| Article written on December 4th, 2016 at 11:21am | Follow Garrett on Facebook, Twitter, and Instagram |
Functional training is a proven way to improve performance on the road. In particular, power development can make a significant difference in having enough juice to kick it into high gear. That is when we train these qualities appropriately…
In many cases, building strength becomes the main focus for runners since it’s been taught as a performance boosting and injury preventing strategy for years.
Did you know that we actually lose power much sooner than strength as we age? And, that isn’t even taking into consideration the detriment of slow, long distance training on power production.
What I’m trying to get at is that runners are commonly less powerful than other athletes. This happens as a result of the aging process, as well as the demands of the sport. But, that doesn’t mean you have to accept this as your reality.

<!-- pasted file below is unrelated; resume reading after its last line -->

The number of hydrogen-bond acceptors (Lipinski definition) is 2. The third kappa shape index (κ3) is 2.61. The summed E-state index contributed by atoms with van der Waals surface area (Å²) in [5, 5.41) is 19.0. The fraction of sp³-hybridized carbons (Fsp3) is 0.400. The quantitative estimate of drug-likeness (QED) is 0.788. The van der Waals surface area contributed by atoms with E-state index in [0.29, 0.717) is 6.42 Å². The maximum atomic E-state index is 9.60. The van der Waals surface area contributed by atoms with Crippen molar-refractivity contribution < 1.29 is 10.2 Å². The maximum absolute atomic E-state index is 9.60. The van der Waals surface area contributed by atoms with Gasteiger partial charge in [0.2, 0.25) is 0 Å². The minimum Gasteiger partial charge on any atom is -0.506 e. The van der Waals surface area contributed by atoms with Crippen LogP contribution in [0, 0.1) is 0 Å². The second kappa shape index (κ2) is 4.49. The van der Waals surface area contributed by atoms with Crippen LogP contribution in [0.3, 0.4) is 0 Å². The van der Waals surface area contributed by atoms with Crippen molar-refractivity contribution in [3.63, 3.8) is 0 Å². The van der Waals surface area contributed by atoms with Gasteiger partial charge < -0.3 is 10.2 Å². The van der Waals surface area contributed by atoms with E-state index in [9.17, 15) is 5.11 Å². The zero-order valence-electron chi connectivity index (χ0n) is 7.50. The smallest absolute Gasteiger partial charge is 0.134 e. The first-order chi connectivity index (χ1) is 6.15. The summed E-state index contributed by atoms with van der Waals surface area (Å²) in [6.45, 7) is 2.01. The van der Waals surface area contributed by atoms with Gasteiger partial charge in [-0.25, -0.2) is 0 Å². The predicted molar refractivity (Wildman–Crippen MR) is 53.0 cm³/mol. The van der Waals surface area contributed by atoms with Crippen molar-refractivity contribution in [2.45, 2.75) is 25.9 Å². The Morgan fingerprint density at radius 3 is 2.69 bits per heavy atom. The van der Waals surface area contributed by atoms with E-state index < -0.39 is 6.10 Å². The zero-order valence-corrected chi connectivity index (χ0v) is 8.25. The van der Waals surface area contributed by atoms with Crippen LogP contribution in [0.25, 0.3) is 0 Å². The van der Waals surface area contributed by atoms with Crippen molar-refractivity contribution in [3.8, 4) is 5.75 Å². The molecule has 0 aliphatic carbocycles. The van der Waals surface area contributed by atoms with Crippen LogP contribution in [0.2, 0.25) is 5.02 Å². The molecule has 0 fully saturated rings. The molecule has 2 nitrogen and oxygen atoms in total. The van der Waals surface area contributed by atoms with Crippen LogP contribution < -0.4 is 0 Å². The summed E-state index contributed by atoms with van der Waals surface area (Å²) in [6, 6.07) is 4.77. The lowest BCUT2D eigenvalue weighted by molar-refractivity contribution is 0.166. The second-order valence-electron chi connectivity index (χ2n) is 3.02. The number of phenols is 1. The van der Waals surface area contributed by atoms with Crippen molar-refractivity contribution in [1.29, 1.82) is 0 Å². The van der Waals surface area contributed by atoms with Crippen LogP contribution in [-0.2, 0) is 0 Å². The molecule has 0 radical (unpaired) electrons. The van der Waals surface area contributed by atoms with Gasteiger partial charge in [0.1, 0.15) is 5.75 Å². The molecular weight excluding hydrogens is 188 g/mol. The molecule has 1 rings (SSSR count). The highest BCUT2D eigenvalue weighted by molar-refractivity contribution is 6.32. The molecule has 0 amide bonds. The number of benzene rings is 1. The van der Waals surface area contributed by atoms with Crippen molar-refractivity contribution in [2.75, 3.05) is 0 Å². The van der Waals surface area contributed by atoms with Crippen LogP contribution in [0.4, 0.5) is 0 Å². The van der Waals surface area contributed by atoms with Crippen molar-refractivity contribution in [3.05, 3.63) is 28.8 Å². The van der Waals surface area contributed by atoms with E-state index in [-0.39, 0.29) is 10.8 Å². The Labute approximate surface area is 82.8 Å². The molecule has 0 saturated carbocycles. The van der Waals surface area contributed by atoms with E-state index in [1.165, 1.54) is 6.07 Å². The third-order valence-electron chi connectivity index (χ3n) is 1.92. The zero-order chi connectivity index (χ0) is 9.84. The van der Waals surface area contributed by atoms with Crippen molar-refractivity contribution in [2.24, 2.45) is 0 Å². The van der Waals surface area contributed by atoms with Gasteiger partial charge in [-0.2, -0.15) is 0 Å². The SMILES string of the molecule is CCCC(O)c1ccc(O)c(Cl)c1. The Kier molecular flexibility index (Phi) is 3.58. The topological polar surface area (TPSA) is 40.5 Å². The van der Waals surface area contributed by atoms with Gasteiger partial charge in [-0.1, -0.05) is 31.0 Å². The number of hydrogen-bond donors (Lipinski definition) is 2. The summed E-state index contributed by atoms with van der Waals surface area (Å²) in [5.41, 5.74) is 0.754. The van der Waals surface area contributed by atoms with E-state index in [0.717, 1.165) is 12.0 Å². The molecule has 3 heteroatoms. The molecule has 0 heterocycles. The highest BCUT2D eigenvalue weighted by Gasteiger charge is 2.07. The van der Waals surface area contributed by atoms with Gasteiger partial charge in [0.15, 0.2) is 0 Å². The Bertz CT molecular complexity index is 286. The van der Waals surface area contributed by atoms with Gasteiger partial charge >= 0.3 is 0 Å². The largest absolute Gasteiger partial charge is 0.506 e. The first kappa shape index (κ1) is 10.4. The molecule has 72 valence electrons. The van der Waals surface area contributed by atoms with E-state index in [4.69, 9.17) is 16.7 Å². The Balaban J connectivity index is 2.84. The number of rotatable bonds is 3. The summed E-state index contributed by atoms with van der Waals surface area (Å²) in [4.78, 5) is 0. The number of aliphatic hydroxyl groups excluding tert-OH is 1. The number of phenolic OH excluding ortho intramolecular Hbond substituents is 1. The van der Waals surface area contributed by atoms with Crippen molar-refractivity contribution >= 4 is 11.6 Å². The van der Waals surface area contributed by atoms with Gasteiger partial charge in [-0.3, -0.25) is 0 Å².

Improving power can be quite easy when you have a solid base of strength, stability, and function. All you need is guidance on which exercises are not only safe, but effective.
In the following video, I provide a simple, bodyweight progression for runners to improve power production. If you are still unsure of why power is so important, ask yourself the following questions:
- Do you want faster race times?
- Do you need more kick on the uphill sections?
- Would less fatigue throughout your runs improve your performance?
If you answered yes to any of these questions I recommend you watch the video in it’s entirety. When performed with good form, explosiveness, and consistency, it won’t be longer than 4-6 weeks before you notice a difference.
A few key points to reinforce from the video is that it’s not necessarily the exercise itself but how it is performed that makes the difference. With power training, the goal is to quickly absorb energy on the landing and immediately recoil back into the air. Minimizing the time to transition from landing to the subsequent jump is what will provide GREAT results. And, as opposed to strength training, the repetitions with power development should be kept low to prevent high levels of fatigue that limit explosiveness. Plan for 2-4 sets of 3-6 jumps for proper programming.
By: Garrett McLaughlin, MS, ATC, CSCS, ART